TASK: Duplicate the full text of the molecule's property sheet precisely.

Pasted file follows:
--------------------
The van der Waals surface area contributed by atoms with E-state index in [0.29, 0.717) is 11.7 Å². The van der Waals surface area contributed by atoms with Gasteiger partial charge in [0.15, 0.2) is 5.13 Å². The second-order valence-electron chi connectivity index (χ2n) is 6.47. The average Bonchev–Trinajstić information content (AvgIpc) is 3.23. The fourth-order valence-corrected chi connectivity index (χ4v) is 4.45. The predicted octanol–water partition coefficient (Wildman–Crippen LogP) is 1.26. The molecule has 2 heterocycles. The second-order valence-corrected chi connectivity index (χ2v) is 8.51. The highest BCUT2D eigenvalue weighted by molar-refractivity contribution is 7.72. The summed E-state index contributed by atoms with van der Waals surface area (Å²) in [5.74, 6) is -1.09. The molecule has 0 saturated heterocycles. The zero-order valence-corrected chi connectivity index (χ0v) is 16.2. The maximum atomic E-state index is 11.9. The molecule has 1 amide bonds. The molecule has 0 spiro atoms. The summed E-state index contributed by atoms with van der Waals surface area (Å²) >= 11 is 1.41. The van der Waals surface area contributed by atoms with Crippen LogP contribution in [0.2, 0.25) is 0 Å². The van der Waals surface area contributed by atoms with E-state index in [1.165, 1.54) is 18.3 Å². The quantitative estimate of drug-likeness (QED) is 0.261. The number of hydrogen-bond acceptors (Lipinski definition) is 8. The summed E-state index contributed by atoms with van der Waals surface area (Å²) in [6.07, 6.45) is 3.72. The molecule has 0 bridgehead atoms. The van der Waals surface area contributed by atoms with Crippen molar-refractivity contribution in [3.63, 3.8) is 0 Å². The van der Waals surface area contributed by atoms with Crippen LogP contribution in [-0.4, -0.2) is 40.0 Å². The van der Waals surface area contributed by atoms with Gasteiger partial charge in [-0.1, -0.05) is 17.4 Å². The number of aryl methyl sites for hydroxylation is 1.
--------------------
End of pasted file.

The van der Waals surface area contributed by atoms with E-state index in [0.29, 0.717) is 11.7 Å². The van der Waals surface area contributed by atoms with Gasteiger partial charge in [0.15, 0.2) is 5.13 Å². The second-order valence-electron chi connectivity index (χ2n) is 6.47. The average Bonchev–Trinajstić information content (AvgIpc) is 3.23. The fourth-order valence-corrected chi connectivity index (χ4v) is 4.45. The predicted octanol–water partition coefficient (Wildman–Crippen LogP) is 1.26. The molecule has 2 heterocycles. The second-order valence-corrected chi connectivity index (χ2v) is 8.51. The highest BCUT2D eigenvalue weighted by molar-refractivity contribution is 7.72. The summed E-state index contributed by atoms with van der Waals surface area (Å²) in [5.74, 6) is -1.09. The molecule has 0 saturated heterocycles. The zero-order valence-corrected chi connectivity index (χ0v) is 16.2. The maximum atomic E-state index is 11.9. The molecule has 1 amide bonds. The molecule has 0 spiro atoms. The summed E-state index contributed by atoms with van der Waals surface area (Å²) >= 11 is 1.41. The van der Waals surface area contributed by atoms with Crippen LogP contribution in [0.2, 0.25) is 0 Å². The van der Waals surface area contributed by atoms with E-state index in [1.165, 1.54) is 18.3 Å². The quantitative estimate of drug-likeness (QED) is 0.261. The number of hydrogen-bond acceptors (Lipinski definition) is 8. The summed E-state index contributed by atoms with van der Waals surface area (Å²) in [6.07, 6.45) is 3.72. The molecule has 0 bridgehead atoms. The van der Waals surface area contributed by atoms with Crippen molar-refractivity contribution in [3.63, 3.8) is 0 Å². The van der Waals surface area contributed by atoms with Crippen LogP contribution in [-0.4, -0.2) is 40.0 Å². The van der Waals surface area contributed by atoms with Gasteiger partial charge in [-0.1, -0.05) is 17.4 Å². The number of aryl methyl sites for hydroxylation is 1.